The Central Division – Yellow Brick Road or Highway to Hell?
by Ed Neely
The Central Division is TOUGH
We all know, in the abstract sense, that the Central Division is the toughest division in the NHL right now, but we can only know how tough it is by examining the stats at more than just the surface level.
As a surface illustration, there is only one team, Chicago Blackhawks, that has a losing record versus any other division in the NHL, and the others aren’t even close. The Blackhawks (24-23-8, 56 points) are 5-6-3 against the Pacific division, but hold a winning record against both divisions in the Eastern Conference. By contrast, there are only 10 teams in the rest of the league that hold a winning record against Central Division teams and no other division has more than half of their teams with a winning record against the Central.
Goals and More Goals
Every team in the Central has a positive goal differential, meaning that every team in the Central has scored more goals this season than they have had scored against them. Even Chicago has a +2 differential. No other division has more than 3 teams with a positive goal differential.
Faceoffs are Kind of Important
Three of the top five faceoff teams in the NHL are in the Central Division as well. Dallas is the #1 faceoff team in the league at 53.3%, while Nashville is fourth at 52.7% and Winnipeg is fifth at 52.4%. Winning more draws tends to equal more possession time and that means more opportunities to score.
Special teams play is a bit more of a mixed bag. Winnipeg (4th – 23.6%), Nashville (5th – 23.1%) and Minnesota (7th – 2%) are all in the top 10 of the league in Power Play percentage. All but two Central Division teams are in the top 11 in the NHL for Penalty Kill percentage Colorado (4th – 83.5%), Winnipeg (7th – 82.7%) Nashville (8th – 82.7%)Chicago (9th – 82.6%), and Dallas (11th – 82.2%).
The Preds have the following PP and PK percentages against Central Division teams so far this season Winnipeg (50% PP and 77.5%), St Louis (0% PP and 100% PK), Dallas (40% PP and 77.5% PK), Colorado (33.3% PP and 92.3% PK), Minnesota (18.1% PP and 76.9% PK) and Chicago (20% PP and 100% PK). These numbers are, save for a couple of exceptions, worse than their averages against the league as a whole, but still bode well for the Preds, especially when you consider that the Preds have been far more disciplined as of late. The Predators committed a league high 4.21 penalties per game before the New Year and have committed only 2.3 per game since. Not coincidentally, the number of penalties per game dropped significantly with the return of Ryan Ellis. This is a good indication that he is a stabilizing and calming force for the entire team.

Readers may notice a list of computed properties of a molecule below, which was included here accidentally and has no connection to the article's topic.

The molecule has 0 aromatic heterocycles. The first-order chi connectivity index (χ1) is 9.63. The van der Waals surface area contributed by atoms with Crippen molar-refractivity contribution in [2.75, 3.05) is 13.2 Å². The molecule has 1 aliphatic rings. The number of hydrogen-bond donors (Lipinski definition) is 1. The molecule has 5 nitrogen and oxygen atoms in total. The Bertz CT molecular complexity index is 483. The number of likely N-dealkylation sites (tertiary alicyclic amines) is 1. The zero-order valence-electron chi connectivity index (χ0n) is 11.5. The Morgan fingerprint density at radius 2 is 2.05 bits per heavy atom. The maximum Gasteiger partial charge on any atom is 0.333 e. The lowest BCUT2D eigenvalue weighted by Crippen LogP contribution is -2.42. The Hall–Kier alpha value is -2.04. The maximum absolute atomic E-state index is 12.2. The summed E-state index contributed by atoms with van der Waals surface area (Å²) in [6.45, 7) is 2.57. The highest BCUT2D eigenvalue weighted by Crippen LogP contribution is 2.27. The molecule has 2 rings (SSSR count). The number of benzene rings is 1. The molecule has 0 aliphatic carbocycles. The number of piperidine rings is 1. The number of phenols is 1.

I will grant that this next part falls somewhere in between an educated guess and wild speculation. Either way it is fun to think about and should help generate some hearty discussion.
The Preds have 10 of 28 games remaining against Central division foes. Since they have a 62.5% win and 69% point percentage against the Central, this can project out to 6.25 wins and 13.8 more points against the Central.
They have 8 games remaining against the Atlantic Division and a 60% win and 70% point percentage against Atlantic opponents, this translates to 6.6 wins and 15.4 points against the Atlantic.
The Preds stats against the Metropolitan Division is by far the worst of every division, with 61.5% wins and 65% of possible points captured, but since the Preds only have three games remaining against the Metro, they will be just fine and project to capture 1.84 wins and 3.9 points.
The Preds have 10 games remaining against the Pacific Division and have a 62.5% win and 69% point percentage against the Pacific. This translates to 6.25 wins and 13.8 points out west.
Now I know that it is impossible to capture less than a full point or win, but these numbers are indicative of the kind of success the Preds have had and when we consider the fact that only two of these games have come when the Preds had no injured or suspended players, the remainder of the season looks pretty good. When you consider that we have Filip Forsberg (remember how dominant the Preds looked with both Ellis and Forsberg on the ice) and Mike Fisher back in a few weeks as a stabilizing leader in the locker room, not to mention if David Poile pulls off a trade deadline deal, the last couple of months will be CRAZY. Buckle up people!
What are your thoughts? Hit us up in the comments to sound off!